Republic of the Philippines - Stamps & Postal History


RP Issues of 2010











2010, May 13.  Philippine Marine Biodiversity - Definitives 

Litho Offset.  Amstar Company, Inc.  Perf. 13.5

7p, Singles, Sheets of 100  (10 x 10);  100p, Singles, Sheets of 50  (5 x 10)





       7p  -  Lionfish - Singles (11,333,300)

   100p  -  Bottlenose Dolphin - Singles (203,300)


Designer:  Darwin A. Marfil (7p); 

Graphic Artist:  Jiomer E. Dacaymat

Design Coordinators:  Victorino Z. Serevo;  Elenita D.L. San Diego

Source:  Coral Reef Animals of the Indo-Pacific by Dr. Terence Gosliner


First Day Covers:  Manila


The red lionfish (Pterois volitans) is a venomous coral reef fish in the family Scorpaenidae.  It inhabits the Indian and western Pacific Oceans.  Adults can grow as large as 17 inches (43 cm) in length while juveniles may be shorter than 1 inch (2.5 cm). It has fleshy tentacles which protrude from both above the eyes and below the mouth. The pectoral fin is present in a distinctive fan-like shape, and dorsal spines are long and separated. Every spine of the lionfish is venomous, and while no fatalities due to lionfish stings have been reported, their venom extremely painful.  The Red Lionfish eat live prey and do not eat fish flakes and other processed food.   (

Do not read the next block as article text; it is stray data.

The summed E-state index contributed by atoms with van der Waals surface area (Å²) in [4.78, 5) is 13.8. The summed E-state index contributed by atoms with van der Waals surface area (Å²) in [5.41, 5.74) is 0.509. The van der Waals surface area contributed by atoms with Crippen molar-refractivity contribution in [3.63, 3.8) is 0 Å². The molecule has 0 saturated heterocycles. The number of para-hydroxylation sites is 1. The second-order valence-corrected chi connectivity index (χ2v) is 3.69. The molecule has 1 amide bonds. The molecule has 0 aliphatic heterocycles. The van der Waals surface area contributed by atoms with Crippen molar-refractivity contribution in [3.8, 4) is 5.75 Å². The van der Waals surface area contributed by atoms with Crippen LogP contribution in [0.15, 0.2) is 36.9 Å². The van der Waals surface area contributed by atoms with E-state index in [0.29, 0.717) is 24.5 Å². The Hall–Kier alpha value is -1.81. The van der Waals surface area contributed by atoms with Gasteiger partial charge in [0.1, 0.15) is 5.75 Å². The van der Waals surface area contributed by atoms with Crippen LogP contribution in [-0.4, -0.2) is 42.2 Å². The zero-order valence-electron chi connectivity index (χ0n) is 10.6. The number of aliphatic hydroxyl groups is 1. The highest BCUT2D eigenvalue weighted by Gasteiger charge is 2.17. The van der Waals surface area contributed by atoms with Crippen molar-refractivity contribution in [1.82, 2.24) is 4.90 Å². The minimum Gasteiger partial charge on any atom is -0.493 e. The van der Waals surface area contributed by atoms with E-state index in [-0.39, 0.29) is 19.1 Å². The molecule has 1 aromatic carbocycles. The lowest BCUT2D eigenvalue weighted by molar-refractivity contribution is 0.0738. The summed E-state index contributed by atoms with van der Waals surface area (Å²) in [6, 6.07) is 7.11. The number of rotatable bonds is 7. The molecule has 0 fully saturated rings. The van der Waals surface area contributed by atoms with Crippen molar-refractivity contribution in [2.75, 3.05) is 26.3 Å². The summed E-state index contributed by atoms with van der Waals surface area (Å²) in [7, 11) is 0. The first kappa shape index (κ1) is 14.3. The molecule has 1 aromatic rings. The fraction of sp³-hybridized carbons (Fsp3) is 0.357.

Bottlenose dolphins (Tursiops aduncus),  are the most common and well-known members of the family Delphinidae, the family of oceanic dolphins.  Bottlenose dolphins live in groups typically of 10-30 members, called pods, but group size varies from single individuals up to more than 1,000. Their diet consists mainly of forage fish. Dolphins often work as a team to harvest fish schools, but they also hunt individually. Dolphins search for prey primarily using echolocation, which is similar to sonar. They emit clicking sounds and listen for the return echo to determine the location and shape of nearby items, including potential prey. Bottlenose dolphins also use sound for communication, including squeaks and whistles emitted from the blowhole and sounds emitted through body language, such as leaping from the water and slapping their tails on the water surface.  (




  • Marine Biodiversity

  • Marine Life


Articles by Dr. Ngo Tiong Tak



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Issues of 2010